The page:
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Saturday, January 22, 2022

Student panel discusses masculinity, personhood Tuesday

<p>From left, Tessa Arthur, Eric Brown, Tyler Drescher, Chance Forston, Damian Gonzales, Scott Strauss and LB Hannahs participate in Women’s History Month’s Masculine Mystique panel. The group discussed how concepts of masculinity have influenced their lives and gender expressions.</p>

From left, Tessa Arthur, Eric Brown, Tyler Drescher, Chance Forston, Damian Gonzales, Scott Strauss and LB Hannahs participate in Women’s History Month’s Masculine Mystique panel. The group discussed how concepts of masculinity have influenced their lives and gender expressions.

Tessa Arthur is a butch lesbian. She says so herself, and so does the backward baseball cap she wears with the words “bad butch” printed on it.

Tuesday night, she told a crowd of about 50 in the Reitz Union Grand Ballroom that she finds empowerment in her masculine identity.

Arthur, a 20-year-old marketing sophomore, is one of six UF students who discussed societal definitions of gender and their experiences at the fifth annual Masculine Mystique, a panel sponsored by Women’s History Month and, for the first time, the UF Interfraternity Council.

The others were psychology sophomore Chance Fortson, journalism and political science junior Damian Gonzalez, finance sophomore Tyler Drescher, finance and mathematics junior Scott Strauss and political science senior Eric Brown.

LB Hannahs, director of LGBT Affairs at UF, moderated the discussion. 

Fortson, who identifies as trans male, said he appreciates that strength and determination are associated with masculinity, but masculine people should not be pressured to hide their emotions.

“Masculinity and my gender identity have a very strange relationship,” he said. “I also feel like trans males have even more pressure to be masculine.”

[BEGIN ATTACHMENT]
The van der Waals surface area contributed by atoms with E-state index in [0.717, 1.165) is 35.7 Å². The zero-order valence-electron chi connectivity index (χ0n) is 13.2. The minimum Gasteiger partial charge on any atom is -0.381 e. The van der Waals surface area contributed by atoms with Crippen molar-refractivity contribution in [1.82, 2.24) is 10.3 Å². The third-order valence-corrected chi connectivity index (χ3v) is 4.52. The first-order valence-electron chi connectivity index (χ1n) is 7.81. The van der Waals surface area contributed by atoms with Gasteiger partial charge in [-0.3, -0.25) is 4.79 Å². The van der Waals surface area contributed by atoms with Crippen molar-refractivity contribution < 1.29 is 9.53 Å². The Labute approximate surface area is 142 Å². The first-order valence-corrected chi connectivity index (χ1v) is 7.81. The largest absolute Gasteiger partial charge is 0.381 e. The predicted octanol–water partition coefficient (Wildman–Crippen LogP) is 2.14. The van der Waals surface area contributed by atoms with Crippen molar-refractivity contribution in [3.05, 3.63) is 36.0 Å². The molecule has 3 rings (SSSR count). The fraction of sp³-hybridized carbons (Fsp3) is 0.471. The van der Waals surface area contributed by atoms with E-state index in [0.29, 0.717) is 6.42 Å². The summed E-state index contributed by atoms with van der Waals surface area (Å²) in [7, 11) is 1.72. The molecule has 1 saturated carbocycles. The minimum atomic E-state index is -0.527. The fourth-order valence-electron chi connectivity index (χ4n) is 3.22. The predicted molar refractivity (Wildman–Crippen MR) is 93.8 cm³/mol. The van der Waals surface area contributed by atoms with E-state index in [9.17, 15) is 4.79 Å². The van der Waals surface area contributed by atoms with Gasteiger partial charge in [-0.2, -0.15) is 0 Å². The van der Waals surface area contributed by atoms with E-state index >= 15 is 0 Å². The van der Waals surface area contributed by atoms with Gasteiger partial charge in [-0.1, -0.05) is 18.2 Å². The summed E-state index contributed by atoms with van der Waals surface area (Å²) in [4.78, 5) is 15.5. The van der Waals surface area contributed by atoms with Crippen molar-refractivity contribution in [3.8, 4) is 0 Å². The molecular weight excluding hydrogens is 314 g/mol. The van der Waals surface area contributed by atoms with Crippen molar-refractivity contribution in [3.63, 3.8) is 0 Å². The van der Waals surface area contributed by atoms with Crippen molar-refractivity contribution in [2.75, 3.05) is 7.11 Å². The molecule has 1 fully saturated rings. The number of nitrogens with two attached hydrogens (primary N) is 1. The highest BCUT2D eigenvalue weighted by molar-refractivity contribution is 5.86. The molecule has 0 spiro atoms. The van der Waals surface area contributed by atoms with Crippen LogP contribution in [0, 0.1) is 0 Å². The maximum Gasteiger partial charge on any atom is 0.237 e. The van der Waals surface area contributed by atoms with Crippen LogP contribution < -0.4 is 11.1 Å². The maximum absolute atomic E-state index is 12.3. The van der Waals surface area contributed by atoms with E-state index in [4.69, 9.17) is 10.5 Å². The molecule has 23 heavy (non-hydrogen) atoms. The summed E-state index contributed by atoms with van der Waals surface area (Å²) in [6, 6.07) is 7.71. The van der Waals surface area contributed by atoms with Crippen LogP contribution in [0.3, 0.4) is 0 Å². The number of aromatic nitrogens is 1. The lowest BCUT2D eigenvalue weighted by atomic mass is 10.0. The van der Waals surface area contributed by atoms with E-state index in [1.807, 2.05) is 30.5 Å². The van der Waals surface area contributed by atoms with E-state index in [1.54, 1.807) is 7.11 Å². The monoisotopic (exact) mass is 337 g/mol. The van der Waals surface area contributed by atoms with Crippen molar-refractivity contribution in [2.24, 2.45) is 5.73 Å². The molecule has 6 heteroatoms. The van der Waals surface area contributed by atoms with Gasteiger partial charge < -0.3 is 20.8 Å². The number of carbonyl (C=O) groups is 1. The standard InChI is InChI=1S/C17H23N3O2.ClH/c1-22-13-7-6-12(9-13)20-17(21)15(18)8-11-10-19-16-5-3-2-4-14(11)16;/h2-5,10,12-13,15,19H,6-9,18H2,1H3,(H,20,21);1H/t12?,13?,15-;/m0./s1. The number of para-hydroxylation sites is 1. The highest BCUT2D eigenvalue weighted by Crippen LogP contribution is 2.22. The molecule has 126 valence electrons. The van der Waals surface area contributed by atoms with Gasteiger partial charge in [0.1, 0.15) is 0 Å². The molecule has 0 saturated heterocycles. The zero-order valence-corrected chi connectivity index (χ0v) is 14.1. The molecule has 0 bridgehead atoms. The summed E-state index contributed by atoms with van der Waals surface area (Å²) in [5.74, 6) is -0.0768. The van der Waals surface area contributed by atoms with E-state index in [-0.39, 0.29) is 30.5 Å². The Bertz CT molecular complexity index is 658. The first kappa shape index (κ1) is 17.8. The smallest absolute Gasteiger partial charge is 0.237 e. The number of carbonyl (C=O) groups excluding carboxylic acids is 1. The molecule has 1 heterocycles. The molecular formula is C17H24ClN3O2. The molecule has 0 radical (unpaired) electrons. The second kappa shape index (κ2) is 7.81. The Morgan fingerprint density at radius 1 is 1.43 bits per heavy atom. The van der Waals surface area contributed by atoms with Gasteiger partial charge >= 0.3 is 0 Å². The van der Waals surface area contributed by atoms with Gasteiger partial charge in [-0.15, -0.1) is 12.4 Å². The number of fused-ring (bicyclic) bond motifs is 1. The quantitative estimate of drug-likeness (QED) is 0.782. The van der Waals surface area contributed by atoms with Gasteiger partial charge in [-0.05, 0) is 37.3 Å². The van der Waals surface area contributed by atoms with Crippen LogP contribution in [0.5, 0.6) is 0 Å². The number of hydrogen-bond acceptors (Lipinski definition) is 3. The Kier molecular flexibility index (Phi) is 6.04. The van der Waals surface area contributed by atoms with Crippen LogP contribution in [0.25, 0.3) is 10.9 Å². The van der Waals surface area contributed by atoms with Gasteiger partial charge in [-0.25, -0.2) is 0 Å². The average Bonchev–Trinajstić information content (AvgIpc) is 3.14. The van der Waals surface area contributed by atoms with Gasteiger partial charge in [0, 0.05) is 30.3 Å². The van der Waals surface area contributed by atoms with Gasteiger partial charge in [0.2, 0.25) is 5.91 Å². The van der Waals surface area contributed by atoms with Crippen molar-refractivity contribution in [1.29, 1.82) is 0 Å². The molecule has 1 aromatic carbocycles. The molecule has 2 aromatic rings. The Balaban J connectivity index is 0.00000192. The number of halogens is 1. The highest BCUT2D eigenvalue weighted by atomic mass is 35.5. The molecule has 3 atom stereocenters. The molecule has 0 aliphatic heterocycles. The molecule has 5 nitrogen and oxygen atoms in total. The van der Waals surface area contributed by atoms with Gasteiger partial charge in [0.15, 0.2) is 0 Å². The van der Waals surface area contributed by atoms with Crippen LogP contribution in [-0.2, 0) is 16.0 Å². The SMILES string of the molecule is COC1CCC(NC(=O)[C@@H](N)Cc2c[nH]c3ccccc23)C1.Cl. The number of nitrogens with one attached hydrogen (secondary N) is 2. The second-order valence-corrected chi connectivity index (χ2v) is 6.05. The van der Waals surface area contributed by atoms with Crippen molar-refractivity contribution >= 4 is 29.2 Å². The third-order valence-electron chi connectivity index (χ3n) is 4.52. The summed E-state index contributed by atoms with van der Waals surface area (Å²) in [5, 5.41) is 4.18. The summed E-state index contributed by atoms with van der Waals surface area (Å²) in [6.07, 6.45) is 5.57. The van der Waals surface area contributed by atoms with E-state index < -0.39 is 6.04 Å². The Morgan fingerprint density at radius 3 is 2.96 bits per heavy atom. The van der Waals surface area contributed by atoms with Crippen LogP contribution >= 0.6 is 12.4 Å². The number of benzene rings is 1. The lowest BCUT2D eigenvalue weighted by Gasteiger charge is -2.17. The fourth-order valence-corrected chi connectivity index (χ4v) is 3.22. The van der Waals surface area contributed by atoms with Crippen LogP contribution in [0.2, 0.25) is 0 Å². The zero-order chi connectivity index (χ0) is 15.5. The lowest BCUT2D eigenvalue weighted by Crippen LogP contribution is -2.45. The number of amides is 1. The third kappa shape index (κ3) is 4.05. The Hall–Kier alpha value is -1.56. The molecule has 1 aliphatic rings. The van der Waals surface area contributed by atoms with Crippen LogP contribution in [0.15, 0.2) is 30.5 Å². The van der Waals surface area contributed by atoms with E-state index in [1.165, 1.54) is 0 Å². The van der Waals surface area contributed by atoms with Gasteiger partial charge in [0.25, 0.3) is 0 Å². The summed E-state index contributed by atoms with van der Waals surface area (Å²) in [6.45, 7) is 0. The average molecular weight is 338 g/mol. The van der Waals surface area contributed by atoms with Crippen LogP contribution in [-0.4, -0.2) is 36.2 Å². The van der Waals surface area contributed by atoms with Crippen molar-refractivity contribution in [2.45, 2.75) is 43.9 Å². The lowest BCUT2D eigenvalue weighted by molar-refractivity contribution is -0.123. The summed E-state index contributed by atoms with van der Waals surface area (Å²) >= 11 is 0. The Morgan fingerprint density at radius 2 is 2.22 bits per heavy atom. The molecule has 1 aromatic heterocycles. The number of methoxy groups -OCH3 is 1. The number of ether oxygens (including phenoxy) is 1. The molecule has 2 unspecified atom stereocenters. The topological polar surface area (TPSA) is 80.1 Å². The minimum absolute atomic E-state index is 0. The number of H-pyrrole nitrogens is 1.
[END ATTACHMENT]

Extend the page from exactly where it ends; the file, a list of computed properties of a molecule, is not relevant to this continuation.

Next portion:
Hannahs, who identifies as a genderqueer trans person and uses the pronoun they, realized during the sexual assault crisis last Fall that because they pass as a white man, they have privileges and protection from risks women face. This isn’t a fair situation, Hannahs said.  

Drescher, one of the panelists and president of the Zeta Beta Tau Fraternity, said he likes the respect and helpfulness that are sometimes associated with masculinity.

“I like the gentleman image,” he said. 

Drescher also said he sometimes feels uncomfortable wearing his Greek letters because people have assumptions about fraternal brothers expressing their masculinity in homophobic and misogynistic ways.

Kia Rahmanian, IFC vice president of operations, said the council has been working to encourage more diversity and was happy to co-sponsor the event with Women’s History Month.

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[A version of this story ran on page 4 on 4/1/2015 under the headline “Student panel discusses masculinity, personhood Tuesday”]

From left, Tessa Arthur, Eric Brown, Tyler Drescher, Chance Forston, Damian Gonzales, Scott Strauss and LB Hannahs participate in Women’s History Month’s Masculine Mystique panel. The group discussed how concepts of masculinity have influenced their lives and gender expressions.

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